With all the Brexit news that’s currently clogging the nation’s airwaves and news feeds with a fatty emulsion of rolling coverage, think-pieces and top 10 Jacob Rees Mogg memes listicles, you’d be forgiven for thinking that almost nothing else is going on in government right now – let alone regarding our antiquated National Parks system, which is quietly about to turn 70 later this year.
Well, happily, you’d be wrong. Way back in May 2018, which might as well have been a decade ago in the current fast-moving climate of UK politics, then Environment and Rural Affairs Secretary Michael Gove announced a comprehensive review of our National Park services. This September it has finally been published, in a nice and shiny 168-page document.
Setting Out Steps
The report was headed up by the journalist and former government advisor on environmental policy, Julian Glover. It aimed to look at the areas in which National Park management could be improved, how these improvements could be enacted and whether the existing systems and legal frameworks are still sufficient for their purpose. Considering many aspects of the service have seen little change since the 1970s, this is a very welcome move.
Over the 15 months that the report was researched and written, team members visited each of the UK’s 10 Parks and 34 Areas of Outstanding Natural Beauty, along with many other currently unprotected wild areas. They also met with the US National Park Service, sharing experiences on the various challenges and how to deal with them, and then held a three-month public consultation which accrued over 2000 responses.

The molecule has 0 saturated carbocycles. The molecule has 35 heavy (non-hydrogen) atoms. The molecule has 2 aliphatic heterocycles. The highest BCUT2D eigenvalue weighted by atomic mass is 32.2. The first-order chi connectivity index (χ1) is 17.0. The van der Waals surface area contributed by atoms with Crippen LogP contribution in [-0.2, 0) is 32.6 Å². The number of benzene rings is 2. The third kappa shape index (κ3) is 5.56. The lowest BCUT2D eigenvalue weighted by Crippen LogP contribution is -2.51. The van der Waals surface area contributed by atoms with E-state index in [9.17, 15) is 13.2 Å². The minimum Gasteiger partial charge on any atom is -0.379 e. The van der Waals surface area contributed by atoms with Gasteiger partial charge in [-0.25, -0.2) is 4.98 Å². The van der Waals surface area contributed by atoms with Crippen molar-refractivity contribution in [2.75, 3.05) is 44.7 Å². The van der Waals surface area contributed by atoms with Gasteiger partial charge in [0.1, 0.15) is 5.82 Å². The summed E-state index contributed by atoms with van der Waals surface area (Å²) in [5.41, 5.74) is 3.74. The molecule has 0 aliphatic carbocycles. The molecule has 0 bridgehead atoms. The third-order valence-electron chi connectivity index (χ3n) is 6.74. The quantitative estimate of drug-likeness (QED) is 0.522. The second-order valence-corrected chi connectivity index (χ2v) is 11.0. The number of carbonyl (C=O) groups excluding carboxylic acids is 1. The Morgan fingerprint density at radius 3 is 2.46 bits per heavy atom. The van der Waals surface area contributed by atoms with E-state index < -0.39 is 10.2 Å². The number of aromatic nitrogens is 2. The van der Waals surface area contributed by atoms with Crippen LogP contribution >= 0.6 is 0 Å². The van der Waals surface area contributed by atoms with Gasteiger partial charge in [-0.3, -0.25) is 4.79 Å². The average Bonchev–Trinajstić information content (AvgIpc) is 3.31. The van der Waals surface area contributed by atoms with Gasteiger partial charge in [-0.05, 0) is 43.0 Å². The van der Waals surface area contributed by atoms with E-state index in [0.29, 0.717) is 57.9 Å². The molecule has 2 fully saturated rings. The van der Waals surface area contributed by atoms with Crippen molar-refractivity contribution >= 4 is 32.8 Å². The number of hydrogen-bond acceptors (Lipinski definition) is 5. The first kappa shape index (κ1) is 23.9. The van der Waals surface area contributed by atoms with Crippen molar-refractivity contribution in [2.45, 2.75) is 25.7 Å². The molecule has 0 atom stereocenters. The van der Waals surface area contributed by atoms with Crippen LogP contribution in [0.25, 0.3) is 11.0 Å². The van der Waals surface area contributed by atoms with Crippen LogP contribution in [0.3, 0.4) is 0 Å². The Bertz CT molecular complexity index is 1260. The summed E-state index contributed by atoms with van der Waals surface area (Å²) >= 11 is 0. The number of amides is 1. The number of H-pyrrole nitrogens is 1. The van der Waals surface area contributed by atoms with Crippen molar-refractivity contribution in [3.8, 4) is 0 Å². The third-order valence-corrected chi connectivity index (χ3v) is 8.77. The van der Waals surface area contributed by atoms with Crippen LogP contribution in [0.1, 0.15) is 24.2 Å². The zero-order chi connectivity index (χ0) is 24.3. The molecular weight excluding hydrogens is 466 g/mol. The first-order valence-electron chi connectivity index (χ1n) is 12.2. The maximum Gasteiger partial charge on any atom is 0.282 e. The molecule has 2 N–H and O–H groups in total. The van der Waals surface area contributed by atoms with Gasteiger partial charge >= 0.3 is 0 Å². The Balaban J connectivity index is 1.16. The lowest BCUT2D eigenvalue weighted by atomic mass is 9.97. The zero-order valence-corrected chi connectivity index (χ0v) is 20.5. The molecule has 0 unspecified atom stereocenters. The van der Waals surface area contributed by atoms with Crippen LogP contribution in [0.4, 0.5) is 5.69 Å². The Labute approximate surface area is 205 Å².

A Bold Plan
Alongside promises of ‘reform’ for National Park governance, criticised as currently ‘unrepresentative of wider society’, Mr Glover’s report also recommends a few surprising new schemes. One idea that promises to grab most of the headlines, is yearly organised outings to National Parks (including the possibility of camping) for every school in the UK. They also advise that a 1000 strong ranger service should be employed to raise the profile of National Parks among the nation’s urban and younger populations and contribute towards the upkeep and welfare of the parks.
The review also supported the foundation of a new National Park in the Chilterns, and a new ‘national forest’ in Nottinghamshire/Derbyshire area of the Midlands. Mr Glover’s report often stresses the need for more naturally forested areas, and not just monoculture tree groves, in order to sequester our carbon dioxide emissions and tackle climate change. What better way to get people enthused about protecting our biodiversity and natural landscapes, than through the National Park service?
“These landscapes are the jewels in the crown of our countryside and are a cornerstone of our rural economy. We are committed to ensuring they flourish as havens for nature and sites that everyone in the country goes to visit for inspiration, adventure or relaxation,” said the new Environment Secretary Theresa Villiers upon the report’s release. Although, with parliament currently sitting out until October – any recommendations are unlikely to be put into law anytime soon.